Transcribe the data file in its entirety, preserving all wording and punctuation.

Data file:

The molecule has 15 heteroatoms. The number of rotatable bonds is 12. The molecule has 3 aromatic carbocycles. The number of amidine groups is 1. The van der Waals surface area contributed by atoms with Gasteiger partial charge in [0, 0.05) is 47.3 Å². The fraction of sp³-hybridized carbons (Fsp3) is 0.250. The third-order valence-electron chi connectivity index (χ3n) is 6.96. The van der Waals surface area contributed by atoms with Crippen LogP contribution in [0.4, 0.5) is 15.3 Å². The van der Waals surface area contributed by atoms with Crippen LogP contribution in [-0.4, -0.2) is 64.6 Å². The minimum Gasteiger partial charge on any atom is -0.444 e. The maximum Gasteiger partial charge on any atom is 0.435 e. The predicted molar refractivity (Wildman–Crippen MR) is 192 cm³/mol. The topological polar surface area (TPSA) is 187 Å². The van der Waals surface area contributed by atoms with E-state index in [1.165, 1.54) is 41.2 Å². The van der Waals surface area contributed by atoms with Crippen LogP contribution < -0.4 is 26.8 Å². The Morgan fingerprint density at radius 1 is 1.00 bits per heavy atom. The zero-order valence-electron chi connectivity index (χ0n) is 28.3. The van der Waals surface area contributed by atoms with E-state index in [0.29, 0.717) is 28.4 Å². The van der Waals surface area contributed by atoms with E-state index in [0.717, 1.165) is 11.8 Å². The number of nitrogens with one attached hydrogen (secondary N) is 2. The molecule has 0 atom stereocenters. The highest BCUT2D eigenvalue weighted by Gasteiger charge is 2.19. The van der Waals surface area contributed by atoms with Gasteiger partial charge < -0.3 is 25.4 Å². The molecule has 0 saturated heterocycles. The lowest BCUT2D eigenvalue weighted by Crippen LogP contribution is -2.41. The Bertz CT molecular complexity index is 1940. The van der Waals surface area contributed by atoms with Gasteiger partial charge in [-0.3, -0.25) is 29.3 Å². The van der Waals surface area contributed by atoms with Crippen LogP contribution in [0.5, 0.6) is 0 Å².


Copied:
The molecule has 15 heteroatoms. The number of rotatable bonds is 12. The molecule has 3 aromatic carbocycles. The number of amidine groups is 1. The van der Waals surface area contributed by atoms with Gasteiger partial charge in [0, 0.05) is 47.3 Å². The fraction of sp³-hybridized carbons (Fsp3) is 0.250. The third-order valence-electron chi connectivity index (χ3n) is 6.96. The van der Waals surface area contributed by atoms with Crippen LogP contribution in [0.4, 0.5) is 15.3 Å². The van der Waals surface area contributed by atoms with Crippen LogP contribution in [-0.4, -0.2) is 64.6 Å². The minimum Gasteiger partial charge on any atom is -0.444 e. The maximum Gasteiger partial charge on any atom is 0.435 e. The predicted molar refractivity (Wildman–Crippen MR) is 192 cm³/mol. The topological polar surface area (TPSA) is 187 Å². The van der Waals surface area contributed by atoms with E-state index in [1.165, 1.54) is 41.2 Å². The van der Waals surface area contributed by atoms with Crippen LogP contribution < -0.4 is 26.8 Å². The Morgan fingerprint density at radius 1 is 1.00 bits per heavy atom. The zero-order valence-electron chi connectivity index (χ0n) is 28.3. The van der Waals surface area contributed by atoms with E-state index in [0.29, 0.717) is 28.4 Å². The van der Waals surface area contributed by atoms with E-state index in [0.717, 1.165) is 11.8 Å². The number of nitrogens with one attached hydrogen (secondary N) is 2. The molecule has 0 atom stereocenters. The highest BCUT2D eigenvalue weighted by Gasteiger charge is 2.19. The van der Waals surface area contributed by atoms with Gasteiger partial charge < -0.3 is 25.4 Å². The molecule has 0 saturated heterocycles. The lowest BCUT2D eigenvalue weighted by Crippen LogP contribution is -2.41. The Bertz CT molecular complexity index is 1940. The van der Waals surface area contributed by atoms with Gasteiger partial charge in [-0.3, -0.25) is 29.3 Å². The van der Waals surface area contributed by atoms with Crippen LogP contribution in [0.5, 0.6) is 0 Å².